Have you ever had a conversation with yourself, one that took place inside your head? If so, you are one of many that have an inner monologue—or inner voice—that narrates your thoughts throughout the day. But did you know that many people have no such inner dialogue? While that might seem strange to some, it’s equally odd for someone who doesn’t have an inner monologue to imagine how that manifests itself.
The topic of inner speech has caused a stir on Twitter after the user KylePlantEmoji put out his own observation on the matter. “Fun fact: some people have an internal narrative and some don’t,” he tweeted. “As in, some people’s thoughts are like sentences they ‘hear’, and some people just have abstract non-verbal thoughts, and have to consciously verbalize them And most people aren’t aware of the other type of person.”
This caused strong reactions online, as people on both sides of the coin imagined what life would be like with or without their inner monologue. The phenomenon itself has been debated for years by scientists. Psychologists began looking into the function of inner speech in the 1930s. It was the Russian psychologist Lev Vygotsky who suggested that external conversation can become internalized. He even proposed that this inner speech was highly abbreviated and included a lot of omissions. The idea of external speech becoming internalized is also supported by evidence that it’s the same part of the brain—Broca’s area—that deals with both.
So if you have no inner monologue, should you be worried? Not really. Studies show that some individuals never experience it at all, while others only experience it occasionally. “I’m confident that inner speech is a robust phenomenon; if you use a proper method, there’s little doubt about whether or not inner speech is occurring at any given moment,” writes Russell T. Hurlburt, professor of psychology at the University of Nevada. “And I’m confident about the individual differences—some people talk to themselves a lot, some never, some occasionally.”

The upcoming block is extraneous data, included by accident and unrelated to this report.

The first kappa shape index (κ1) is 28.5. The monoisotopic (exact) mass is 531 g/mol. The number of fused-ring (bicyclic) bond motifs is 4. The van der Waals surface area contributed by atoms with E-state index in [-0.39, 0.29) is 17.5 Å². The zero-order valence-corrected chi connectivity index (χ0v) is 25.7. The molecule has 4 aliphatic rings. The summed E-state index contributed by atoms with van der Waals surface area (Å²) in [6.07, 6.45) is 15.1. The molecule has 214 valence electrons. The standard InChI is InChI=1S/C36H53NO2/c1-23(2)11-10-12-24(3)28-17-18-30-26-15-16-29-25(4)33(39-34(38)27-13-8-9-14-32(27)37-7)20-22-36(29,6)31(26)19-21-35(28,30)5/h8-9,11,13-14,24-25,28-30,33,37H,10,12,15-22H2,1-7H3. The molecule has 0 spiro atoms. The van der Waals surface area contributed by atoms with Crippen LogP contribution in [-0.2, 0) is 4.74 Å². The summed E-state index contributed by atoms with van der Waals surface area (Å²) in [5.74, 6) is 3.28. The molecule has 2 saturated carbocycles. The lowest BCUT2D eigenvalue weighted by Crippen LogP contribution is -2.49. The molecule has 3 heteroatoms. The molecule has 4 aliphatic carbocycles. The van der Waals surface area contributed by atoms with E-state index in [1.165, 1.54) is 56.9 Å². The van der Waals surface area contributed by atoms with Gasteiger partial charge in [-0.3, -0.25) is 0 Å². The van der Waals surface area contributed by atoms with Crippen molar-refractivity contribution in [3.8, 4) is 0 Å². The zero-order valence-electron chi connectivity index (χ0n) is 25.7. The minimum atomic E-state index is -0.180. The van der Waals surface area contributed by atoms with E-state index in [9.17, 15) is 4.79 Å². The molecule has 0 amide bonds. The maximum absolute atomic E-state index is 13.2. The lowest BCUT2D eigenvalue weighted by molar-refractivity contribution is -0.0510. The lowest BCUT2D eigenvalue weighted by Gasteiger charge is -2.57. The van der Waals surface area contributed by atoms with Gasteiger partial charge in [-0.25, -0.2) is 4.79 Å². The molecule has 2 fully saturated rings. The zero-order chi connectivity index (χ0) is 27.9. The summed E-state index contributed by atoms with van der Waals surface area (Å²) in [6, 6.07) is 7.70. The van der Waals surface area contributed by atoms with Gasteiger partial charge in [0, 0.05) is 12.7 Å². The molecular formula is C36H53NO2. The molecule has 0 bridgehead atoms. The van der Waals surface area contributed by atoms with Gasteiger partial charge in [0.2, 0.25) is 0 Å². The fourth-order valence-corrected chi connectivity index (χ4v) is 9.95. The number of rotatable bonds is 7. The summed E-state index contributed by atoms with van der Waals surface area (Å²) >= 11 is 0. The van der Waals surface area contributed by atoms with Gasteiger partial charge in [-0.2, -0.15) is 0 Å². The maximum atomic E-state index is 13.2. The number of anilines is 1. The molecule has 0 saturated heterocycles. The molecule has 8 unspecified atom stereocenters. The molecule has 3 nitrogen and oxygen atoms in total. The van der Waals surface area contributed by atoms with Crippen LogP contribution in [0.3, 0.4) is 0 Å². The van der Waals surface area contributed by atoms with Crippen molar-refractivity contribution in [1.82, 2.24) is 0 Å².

Interestingly, researchers at Harvard University have found that visual and verbal thinking are highly linked. While people often think of themselves as being either more verbal or visual, this isn’t necessarily the case. In fact, people with a clear inner monologue typically have stronger mental visuals to accompany their verbal thoughts.
Whether you have a constant narration present in your head or hear nothing at all, the debate raises interesting questions about how we think and process information. Certainly, the next time you see someone lost in thought, you might just wonder what the conversation is inside their head.
KylePlantEmoji created a stir on Twitter with his information about inner monologues.
Fun fact: some people have an internal narrative and some don’t
As in, some people’s thoughts are like sentences they “hear”, and some people just have abstract non-verbal thoughts, and have to consciously verbalize them
And most people aren’t aware of the other type of person
— Kyle🌱 (@KylePlantEmoji) January 27, 2020
The reaction was firmly divided between those we can’t imagine life without their inner voice…
Telling my inner voice to shut up is NOT possible. It’s like “ok gotta be quiet. Don’t think about anything. Think nothing… not a thing.. not… knot… garlic knot… bread.. I’m hungry. Is chipotle is open this late? I could always go to Target-“
— ali (@Cinerdella) January 28, 2020
I do this too. I’m pretty sure I go through about 5 versions of how a conversation will go before I actually have it.
I’ve also gotten myself upset over a theoretical conversation and had to remind myself that, well, it hadn’t even happened yet.
— PopSixxSquish||Ashley (@PopSixxSquish) January 28, 2020
I genuinely have full conversations with myself in my head. I’d get so bored if I didn’t have an internal monologue.
— Cum Goblin (@ProstateWizard) January 27, 2020
And those who can’t believe that some people have an inner narrative all day long.
I absolutely used to presume that someone thinking out loud on tv, or passages of thought in books, were a metaphor, or artistic license. It still amazes me that many people think like that & not in concepts like me. Thoughts are thoughts for me, separate from words or images.
— Alice Cann (@alicecann) January 27, 2020
I’m sitting here trying to imagine what hearing your own voice in your head constantly narrating your every waking moment feels like and I’m so fucking glad my mind doesn’t do this. https://t.co/uh4xHXBFe8
— JeanNA Toss A Coin To Your Skinner (@JeannaLStars) February 2, 2020
This is so wild to me I can’t imagine thinking in actual sentences and hearing an internal monologue. People really think in sentences???? https://t.co/McreMtBK5a
— WitchyTwitchy Ⓥ (@witchytwitchytv) January 27, 2020